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Project funding for energy conservation: Part 3

World Cement,


Read part 2 here.

Example project: Myanmar cement plant

Change of product portfolio (OPC to composite cements)

Currently only OPC according to EN 197–1 is produced at the plants. The actual cement-to-clinker factor is 1.05 due to the addition of only 5% gypsum to the cement. The cement has a fineness of 3400 Blaine and its compressive strength still remains below 59 MPa at 28 days. At present, the products are produced in accordance with the current market requirements in Myanmar.

A change in the cement product portfolio, reducing the production of OPC cements and increasing the production of composite cements, results in a reduction in specific CO2 emissions. A reduction in the specific production cost per tonne of cement produced a direct financial benefit. Such changes in the product portfolio are directly linked to the sales and marketing strategy of the owner. In this example the owner is vertically integrated downstream and as such can channel a significant portion of the plant’s production capacity within their own value chain and define product requirements.

Trass is available in the vicinity of the plants. The initial target is to produce a composite cement with 15% trass addition. Furthermore, limestone could be added as another additive in the range of 5% according to EN 197–1. The resulting composite cement would have a cement-to-clinker factor of 1.25. This will result in indirect energy consumption and a CO2 conservation of 20% of actual specific thermal energy and CO2 emission. Compared to OPC production of the upgraded/modernised plant at 2100 tpd and coal firing, thermal energy savings of 160 kcal/t of cement and 0.18 t CO2/t of cement (117 180 tpa CO2) could be achieved. These savings are of a secondary character based on the “dilution” of the OPC, but are an efficient method of conserving energy and CO2.

In many cases production of composite cements requires a higher electrical energy consumption due to an increase of cement fineness and increased material grindability of cement additives (e.g. industrial blastfurnace slags). Naturally occurring mineral components, such as pozzolan and trass, typically have lower material grindabilities as compared to clinker. When no specific data is available, and the grindability of trass normally reaches similar figures compared to clinker, a 10% increase in electrical grinding energy has been considered.

Frequency controlled MV motors

In many plants, including this case study, only fixed speed MV electro motors are installed at the major drives of the plant (limestone crusher, raw mill, kiln fan, cement mill and coal mill). As part of the modernisation project, new equipment will be installed, including frequency controlled MV motors. This will result in a specific saving potential of electrical energy of 10%/t of cement for all MV drives.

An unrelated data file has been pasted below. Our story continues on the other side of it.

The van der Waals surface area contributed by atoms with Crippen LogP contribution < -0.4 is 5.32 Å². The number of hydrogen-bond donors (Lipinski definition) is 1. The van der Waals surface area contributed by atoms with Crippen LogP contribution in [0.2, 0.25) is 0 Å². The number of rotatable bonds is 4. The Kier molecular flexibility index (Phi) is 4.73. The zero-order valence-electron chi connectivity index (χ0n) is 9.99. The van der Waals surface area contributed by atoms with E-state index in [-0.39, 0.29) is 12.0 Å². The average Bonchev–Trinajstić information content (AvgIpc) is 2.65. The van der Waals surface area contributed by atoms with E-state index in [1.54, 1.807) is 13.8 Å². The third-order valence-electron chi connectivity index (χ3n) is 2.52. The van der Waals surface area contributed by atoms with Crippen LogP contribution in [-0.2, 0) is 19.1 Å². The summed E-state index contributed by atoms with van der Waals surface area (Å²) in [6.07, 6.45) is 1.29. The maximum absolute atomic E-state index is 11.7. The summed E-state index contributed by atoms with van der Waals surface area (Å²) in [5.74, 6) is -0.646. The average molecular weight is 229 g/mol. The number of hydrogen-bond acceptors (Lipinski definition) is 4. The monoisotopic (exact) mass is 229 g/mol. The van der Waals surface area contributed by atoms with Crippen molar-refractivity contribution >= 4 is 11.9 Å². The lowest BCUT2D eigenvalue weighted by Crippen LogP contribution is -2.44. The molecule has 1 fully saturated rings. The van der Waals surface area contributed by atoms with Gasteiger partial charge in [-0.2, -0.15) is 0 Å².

Motor controllers at LV motors

LV motors typically run at a fixed speed under the provision of rated load requirement. In many applications in a cement plant (e.g. at bucket elevators, belt conveyors, etc.), fluctuations in material load could save electrical energy. To do so, LV motors could be equipped with power saving controllers. Such controllers could reduce the power consumption of selected LV motors by up to 20%.

Minor energy conservation measures

Besides the major energy conservation measures identified at this cement plant, a series of minor but mentionable energy saving measures have also been recognised:

  • Optimisation of mining machinery could reduce transportation costs of raw materials.
  • Optimisation of the composition and burnability of the raw mixture (LSF, SM) could result in savings of thermal energy.

Energy conservation passport

The ECA results in the issue of an energy conservation passport for qualified measures, or according to the relevant department of a cement plant.

The energy conservation passport of a specific energy saving measure (thermal and/or electrical) includes the existing energy consumption, the future energy consumption, the financial impact (saving potential of energy and cost, as well as the environmental impact) and the CO2 emission balance, if applicable.

Conclusion

An ECA and corresponding energy conservation passport(s) provide a basis for the application of energy conservation funds of loaning institutions. The given example of a large capital project does not include the complete spectrum of options of energy and CO2 savings within a cement plant project, but it provides a clear and targeted overview of the environmental and financial performance possibilities.

The option to fund a large capital cement plant project (at least partially) through energy conservation funds should not be underestimated or neglected.

Written by Piet Heersche and Dr Hans Wilhelm Meyer, Cemcon AG, Switzerland. This is an abridged version of the full article, which appeared in the February 2014 issue of World Cement. Subscribers can view the full article by logging in.

Read the article online at: https://www.worldcement.com/asia-pacific-rim/12022014/project_funding_for_energy_conservation_part_3_730/


 

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